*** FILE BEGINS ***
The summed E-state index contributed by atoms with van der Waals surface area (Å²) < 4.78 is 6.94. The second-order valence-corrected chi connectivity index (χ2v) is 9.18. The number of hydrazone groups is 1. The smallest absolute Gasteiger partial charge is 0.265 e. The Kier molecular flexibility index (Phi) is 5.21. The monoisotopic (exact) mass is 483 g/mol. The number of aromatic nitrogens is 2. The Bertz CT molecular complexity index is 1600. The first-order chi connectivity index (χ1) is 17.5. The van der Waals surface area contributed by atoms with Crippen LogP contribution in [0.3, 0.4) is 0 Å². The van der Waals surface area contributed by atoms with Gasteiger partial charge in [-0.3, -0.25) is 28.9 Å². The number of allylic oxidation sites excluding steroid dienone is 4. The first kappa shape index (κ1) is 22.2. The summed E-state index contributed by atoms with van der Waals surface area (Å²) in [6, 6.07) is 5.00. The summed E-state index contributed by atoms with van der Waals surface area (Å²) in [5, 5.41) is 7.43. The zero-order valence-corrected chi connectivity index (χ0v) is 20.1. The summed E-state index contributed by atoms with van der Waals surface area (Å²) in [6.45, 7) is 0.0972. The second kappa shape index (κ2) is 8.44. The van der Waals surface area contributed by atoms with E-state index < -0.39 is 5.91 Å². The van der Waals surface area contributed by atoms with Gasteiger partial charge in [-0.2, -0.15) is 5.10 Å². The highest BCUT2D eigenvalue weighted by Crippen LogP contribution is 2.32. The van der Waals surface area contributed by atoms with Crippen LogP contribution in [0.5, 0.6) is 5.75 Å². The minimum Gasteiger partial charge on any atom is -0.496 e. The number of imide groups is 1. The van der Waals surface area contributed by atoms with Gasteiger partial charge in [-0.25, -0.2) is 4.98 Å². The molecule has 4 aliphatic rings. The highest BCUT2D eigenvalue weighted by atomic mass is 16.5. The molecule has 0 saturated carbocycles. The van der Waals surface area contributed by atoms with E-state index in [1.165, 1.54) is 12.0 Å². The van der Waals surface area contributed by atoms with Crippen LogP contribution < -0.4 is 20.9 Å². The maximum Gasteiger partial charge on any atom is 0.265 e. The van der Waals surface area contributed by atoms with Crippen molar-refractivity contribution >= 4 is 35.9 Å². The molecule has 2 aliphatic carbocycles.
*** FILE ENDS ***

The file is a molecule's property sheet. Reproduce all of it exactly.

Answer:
The summed E-state index contributed by atoms with van der Waals surface area (Å²) < 4.78 is 6.94. The second-order valence-corrected chi connectivity index (χ2v) is 9.18. The number of hydrazone groups is 1. The smallest absolute Gasteiger partial charge is 0.265 e. The Kier molecular flexibility index (Phi) is 5.21. The monoisotopic (exact) mass is 483 g/mol. The number of aromatic nitrogens is 2. The Bertz CT molecular complexity index is 1600. The first-order chi connectivity index (χ1) is 17.5. The van der Waals surface area contributed by atoms with Crippen LogP contribution in [0.3, 0.4) is 0 Å². The van der Waals surface area contributed by atoms with Gasteiger partial charge in [-0.3, -0.25) is 28.9 Å². The number of allylic oxidation sites excluding steroid dienone is 4. The first kappa shape index (κ1) is 22.2. The summed E-state index contributed by atoms with van der Waals surface area (Å²) in [6, 6.07) is 5.00. The summed E-state index contributed by atoms with van der Waals surface area (Å²) in [5, 5.41) is 7.43. The zero-order valence-corrected chi connectivity index (χ0v) is 20.1. The summed E-state index contributed by atoms with van der Waals surface area (Å²) in [6.45, 7) is 0.0972. The second kappa shape index (κ2) is 8.44. The van der Waals surface area contributed by atoms with E-state index < -0.39 is 5.91 Å². The van der Waals surface area contributed by atoms with Gasteiger partial charge in [-0.2, -0.15) is 5.10 Å². The highest BCUT2D eigenvalue weighted by Crippen LogP contribution is 2.32. The van der Waals surface area contributed by atoms with Crippen LogP contribution in [0.5, 0.6) is 5.75 Å². The minimum Gasteiger partial charge on any atom is -0.496 e. The number of imide groups is 1. The van der Waals surface area contributed by atoms with Gasteiger partial charge in [-0.25, -0.2) is 4.98 Å². The molecule has 4 aliphatic rings. The highest BCUT2D eigenvalue weighted by atomic mass is 16.5. The molecule has 0 saturated carbocycles. The van der Waals surface area contributed by atoms with E-state index in [1.165, 1.54) is 12.0 Å². The van der Waals surface area contributed by atoms with Crippen LogP contribution < -0.4 is 20.9 Å². The maximum Gasteiger partial charge on any atom is 0.265 e. The van der Waals surface area contributed by atoms with Crippen molar-refractivity contribution >= 4 is 35.9 Å². The molecule has 2 aliphatic carbocycles.